Calendar Of Events » High Noon Lecture Series


Sidesaddles and Geysers: Women’s Adventures in Early Yellowstone

August 17, 2017 — Noon

by M. Mark Miller

In the 19th century, hundreds of women risked being mauled by a bear, scalded in a geyser, or captured by an Indian to see the wonders of Yellowstone Park—and lived to tell their stories. Miller presents the very best of these travelers’ tales selected from his collection of more than 200 first-person accounts of Yellowstone travel. He covers the period between 1872 when the park was established through the Model T era in the 1920s. Yellowstone Park changed dramatically in this period. The presentation describes how developments such as roads, railroads, and hotels altered “the Yellowstone experience.” Miller places travelers’ experiences in context with biographical information, bringing the women’s stories to life in their own words and illustrating them with historic photos.

Sponsored by: D.A. Davidson and Humanities Montana

Bonus pre-lecture performance: Navy Band Northwest Brass Quintet
August 17, 2017 — 11:00 am


Bold Women in Montana History

August 24, 2017 — Noon

by Beth Judy

From the Blackfeet warrior Running Eagle to the stereotype-smashing librarian Alma Jacobs, the eleven women portrayed in this engaging book were indeed bold--breaking down barriers of sexism, racism, and political opposition to emerge as heroines of their time. The third in this Mountain Press's state-by-state series for teen readers, Bold Women in Montana History reveals the feminine side of the Tresure State's storied past. Within these pages are stories of fearless femmes who dared to dream and resolved to take action. Among them we meet Annie Morgan, a Philipsburg homesteader whose mysterious life is only now coming to light; the bronc-riding Greenough sisters, Alice and Marge, who became rodeo stars during the sport's heyday; and Elouise Cobell, champion of Native American rights.


Pork Cake, Beef Fudge and Huckleberry Pie: What Can Food Tell Us About Montana History?

September 21, 2017 — Noon

by Mary Murphy

What can food tell us about Montana history? Montana’s foodways reflect the dynamic relationship between immigrant cultures and new environments. Drawing upon the Montana Historical Society’s impressive cookbook collection, Dr. Mary Murphy, professor in Montana State University’s Department of History and Philosophy, explores the ways in which the serious examination of food dishes up new ways of thinking about our shared past.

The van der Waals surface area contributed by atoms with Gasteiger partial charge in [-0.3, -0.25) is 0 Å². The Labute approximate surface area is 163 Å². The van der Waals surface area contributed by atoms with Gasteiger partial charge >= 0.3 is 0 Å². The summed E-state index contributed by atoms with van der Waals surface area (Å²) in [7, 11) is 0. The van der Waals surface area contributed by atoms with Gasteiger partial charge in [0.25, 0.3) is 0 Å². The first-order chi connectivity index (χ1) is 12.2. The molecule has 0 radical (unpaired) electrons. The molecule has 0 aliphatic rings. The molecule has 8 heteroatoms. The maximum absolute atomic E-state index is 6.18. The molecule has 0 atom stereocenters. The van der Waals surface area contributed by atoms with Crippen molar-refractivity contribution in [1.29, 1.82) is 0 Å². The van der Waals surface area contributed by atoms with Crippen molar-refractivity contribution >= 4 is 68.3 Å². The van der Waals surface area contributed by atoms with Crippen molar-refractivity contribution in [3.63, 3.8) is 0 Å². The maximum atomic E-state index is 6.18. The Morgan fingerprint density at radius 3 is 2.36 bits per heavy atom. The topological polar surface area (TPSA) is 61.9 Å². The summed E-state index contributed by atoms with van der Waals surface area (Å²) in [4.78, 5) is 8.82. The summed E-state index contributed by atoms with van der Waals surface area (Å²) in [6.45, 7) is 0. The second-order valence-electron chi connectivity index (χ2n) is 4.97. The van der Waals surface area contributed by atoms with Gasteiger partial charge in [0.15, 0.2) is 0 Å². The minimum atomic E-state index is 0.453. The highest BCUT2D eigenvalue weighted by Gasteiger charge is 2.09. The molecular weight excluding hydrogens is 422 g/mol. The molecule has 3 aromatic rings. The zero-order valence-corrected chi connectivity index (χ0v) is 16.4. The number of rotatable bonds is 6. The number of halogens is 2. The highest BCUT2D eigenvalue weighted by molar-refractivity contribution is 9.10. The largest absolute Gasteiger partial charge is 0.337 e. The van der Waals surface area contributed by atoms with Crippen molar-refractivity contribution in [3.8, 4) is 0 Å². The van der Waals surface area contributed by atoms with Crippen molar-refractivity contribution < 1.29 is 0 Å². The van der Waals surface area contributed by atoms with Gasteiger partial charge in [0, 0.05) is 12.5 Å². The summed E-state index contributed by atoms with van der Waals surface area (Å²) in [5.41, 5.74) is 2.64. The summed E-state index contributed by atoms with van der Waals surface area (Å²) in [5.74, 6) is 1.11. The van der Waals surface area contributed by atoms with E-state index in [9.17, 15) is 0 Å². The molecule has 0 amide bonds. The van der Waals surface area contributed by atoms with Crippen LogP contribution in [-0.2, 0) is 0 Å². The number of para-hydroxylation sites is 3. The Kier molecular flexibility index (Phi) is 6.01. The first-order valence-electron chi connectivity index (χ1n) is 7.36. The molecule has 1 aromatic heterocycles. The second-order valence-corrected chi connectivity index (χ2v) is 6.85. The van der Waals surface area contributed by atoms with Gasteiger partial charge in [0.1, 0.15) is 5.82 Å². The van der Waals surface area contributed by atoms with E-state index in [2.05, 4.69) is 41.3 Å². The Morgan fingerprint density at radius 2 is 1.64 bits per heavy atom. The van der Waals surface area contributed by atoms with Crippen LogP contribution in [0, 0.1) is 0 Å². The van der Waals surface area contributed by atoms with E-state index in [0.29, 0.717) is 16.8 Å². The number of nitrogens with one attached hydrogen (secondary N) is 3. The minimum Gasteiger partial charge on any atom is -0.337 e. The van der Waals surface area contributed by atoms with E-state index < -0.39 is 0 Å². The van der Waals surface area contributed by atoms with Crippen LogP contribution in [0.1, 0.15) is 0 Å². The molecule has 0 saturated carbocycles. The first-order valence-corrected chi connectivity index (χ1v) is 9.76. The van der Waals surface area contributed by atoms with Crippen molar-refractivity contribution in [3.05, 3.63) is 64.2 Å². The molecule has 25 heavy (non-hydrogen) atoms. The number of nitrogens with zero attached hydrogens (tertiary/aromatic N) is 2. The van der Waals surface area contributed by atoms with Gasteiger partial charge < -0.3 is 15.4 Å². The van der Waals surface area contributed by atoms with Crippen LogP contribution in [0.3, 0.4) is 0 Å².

Sponsored by: Dave and Lynda Ballard, Joe Dillard, and Stella Fong


Wonderlandscape: A Cultural History of Yellowstone National Park

October 19, 2017 — Noon

by John Clayton

Yellowstone is America's premier national park. Today is often a byword for conservation, natural beauty, and a way for everyone to enjoy the great outdoors. But it was not always this way. Wonderlandscape presents a new perspective on Yellowstone, the emotions various natural wonders and attractions evoke, and how this explains the park's relationship to America as a whole.

Whether it is artists or naturalists, entrepreneurs or pop-culture icons, each character in the story of Yellowstone ends up reflecting and redefining the park for the values of its era. For example, when Ernest Thompson Seton wanted to observe bears in 1897, his adventures highlighted the way the park transformed from a set of geological oddities to a wildlife sanctuary, reflecting a nation was concerned about disappearing populations of bison and other species. Subsequent eras added Rooseveltian masculinity, democratic patriotism, ecosystem science, and artistic inspiration as core Yellowstone hallmarks.

As the National Park system enters its second century, Wonderlandscape allows us to reflect on the values and heritage that Yellowstone alone has come to represent―how it will shape the America's relationship with her land for generations to come.

Sponsored by: NorthWestern Energy


Latino America, Latino Montana*

November 16, 2017 — Noon

by Bridget Kevane

Who are Hispanics or Latinos? What is immigration reform? Why should we care? Latinos in America—Puerto Ricans, Dominicans, Cubans, and Mexicans—have had a long and important role in the shaping of the United States. Montana is no exception. Learn about our state’s Latino history, which began even before 1889, and about the more recently arrived community of Latinos in the state.

Sponsored by: Buchanan Capital and Humanities Montana


History of Billings’ Parks

December 21, 2017 — Noon

by Elisabeth DeGrenier

Join us to learn the history of Billings’ earliest parks. From North Park to Lake Elmo to Pioneer – WHC Community Historian, Elisabeth DeGrenier, will explore how Billings’ parks were created and share stories of the events and activities they held.

Sponsored by: Bill and Anne Cole


Community 7 TV Schedule: Following the week of the noon-hour lecture, the program will air the next three weekends on Community 7 Friday at 5pm, Saturday at 4pm, and Sunday at 7am and 4pm. Programs are streamed live online at